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Spacecraft Probe to Listen for ARRL Field Day Signals:

from The ARRL Letter on June 15, 2017
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Spacecraft Probe to Listen for ARRL Field Day Signals:

The Enhanced Polar Outflow Probe (e-POP https://epop.phys.ucalgary.ca/) onboard the Canadian Cascade Smallsat and Ionospheric Polar Explorer (CASSIOPE http://www.asc-csa.gc.ca/eng/satellites/cassiope.asp) satellite will again support Amateur Radio citizen science http://hamsci.org/article/e-pop-spacecraft-participate-2017-arrl-field-day by participating in ARRL Field Day http://www.arrl.org/field-day 2017, June 24-25. The HamSCI http://hamsci.org/ citizen science initiative says that, from a radio science perspective, Field Day is an ideal time for e-POP to study the structure of Earth's ionosphere using participants' transmissions. HamSCI was started by ham scientists who study upper atmospheric and space physics.

One of e-POP's instruments is the Radio Receiver Instrument (RRI), a digital receiver with four 3-meter monopole antennas. Its scientific objective is to study natural and artificial radio emissions from 10 Hz to 18 MHz. The receiver's monopoles can be electronically configured into a crossed-dipole setup, and it has two data channels -- one for each dipole. Each channel is sampled at 62.5 kHz and passed through a 30-kHz bandpass.

During Field Day 2015, the receiver was activated for 2 minutes while e-POP was just north of Milwaukee, on a southeasterly heading. It was in a crossed-dipole configuration, with its two channels tuned to 3.525 and 7.525 MHz, respectively. A spectrogram http://hamsci.org/sites/default/files/article/file/20151103%20ePOP%20Field%20Day%20Updated.pdf that summarizes the results shows that not only were CW transmissions visible on the 40-meter channel (B), but they were only observed for about the first 30 seconds, even though the Reverse Beacon Network (RBN) showed that these stations transmitted throughout the experiment period. No signals were received on the 80-meter channel (A), and, at least theoretically, those signals should not have been able to penetrate the ionosphere and propagate to the receiver during the experiment.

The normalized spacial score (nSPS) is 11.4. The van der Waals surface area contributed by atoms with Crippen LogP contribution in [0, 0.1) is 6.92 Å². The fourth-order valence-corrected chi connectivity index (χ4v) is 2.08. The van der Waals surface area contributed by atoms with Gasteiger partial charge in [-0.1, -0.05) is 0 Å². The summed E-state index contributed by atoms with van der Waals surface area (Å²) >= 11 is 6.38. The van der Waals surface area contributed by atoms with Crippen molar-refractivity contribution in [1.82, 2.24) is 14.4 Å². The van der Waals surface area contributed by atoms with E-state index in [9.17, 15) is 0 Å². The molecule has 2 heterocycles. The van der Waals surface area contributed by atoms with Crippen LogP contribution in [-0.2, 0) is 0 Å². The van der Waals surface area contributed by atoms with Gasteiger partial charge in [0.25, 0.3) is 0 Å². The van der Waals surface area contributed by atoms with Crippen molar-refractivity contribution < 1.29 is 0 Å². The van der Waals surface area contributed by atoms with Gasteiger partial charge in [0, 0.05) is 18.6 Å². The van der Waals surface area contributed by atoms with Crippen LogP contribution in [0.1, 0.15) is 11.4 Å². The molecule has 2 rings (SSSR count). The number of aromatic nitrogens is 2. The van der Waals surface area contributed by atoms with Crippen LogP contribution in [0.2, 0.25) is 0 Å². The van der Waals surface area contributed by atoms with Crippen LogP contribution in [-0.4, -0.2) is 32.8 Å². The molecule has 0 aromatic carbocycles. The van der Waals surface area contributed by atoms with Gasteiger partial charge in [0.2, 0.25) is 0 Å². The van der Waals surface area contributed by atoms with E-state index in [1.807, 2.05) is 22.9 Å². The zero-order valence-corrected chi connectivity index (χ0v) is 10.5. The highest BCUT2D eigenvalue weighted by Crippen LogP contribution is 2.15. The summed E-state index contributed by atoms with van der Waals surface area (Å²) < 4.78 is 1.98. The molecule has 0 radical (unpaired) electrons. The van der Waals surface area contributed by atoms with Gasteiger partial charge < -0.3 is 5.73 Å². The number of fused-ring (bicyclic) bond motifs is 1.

The signals heard can be used to study HF propagation, and the advantage of using Amateur Radio transmissions is that call signs readily identify a signal's source, which can be fed into a HF ray trace model, and then used to elucidate the properties of the ionosphere during the experiment. During Field Day 2015, 23 call signs were identified.

One hypothesis under investigation is that the ham signals disappeared as the spacecraft headed south into latitudes where the ionosphere was denser and blocked the transmissions.

For Field Day 2017, e-POP will dedicate all of its resources to studying HF radio wave propagation using ham radio transmissions. The Radio Receiver Instrument rwill be tuned to the 40- and 80-meter CW bands, although precise frequencies have not yet been determined. It is scheduled to be activated six times, in 10-minute increments, over Field Day weekend. Read more http://www.arrl.org/news/spacecraft-probe-to-listen-for-arrl-field-day-signals.

Source:

The ARRL Letter

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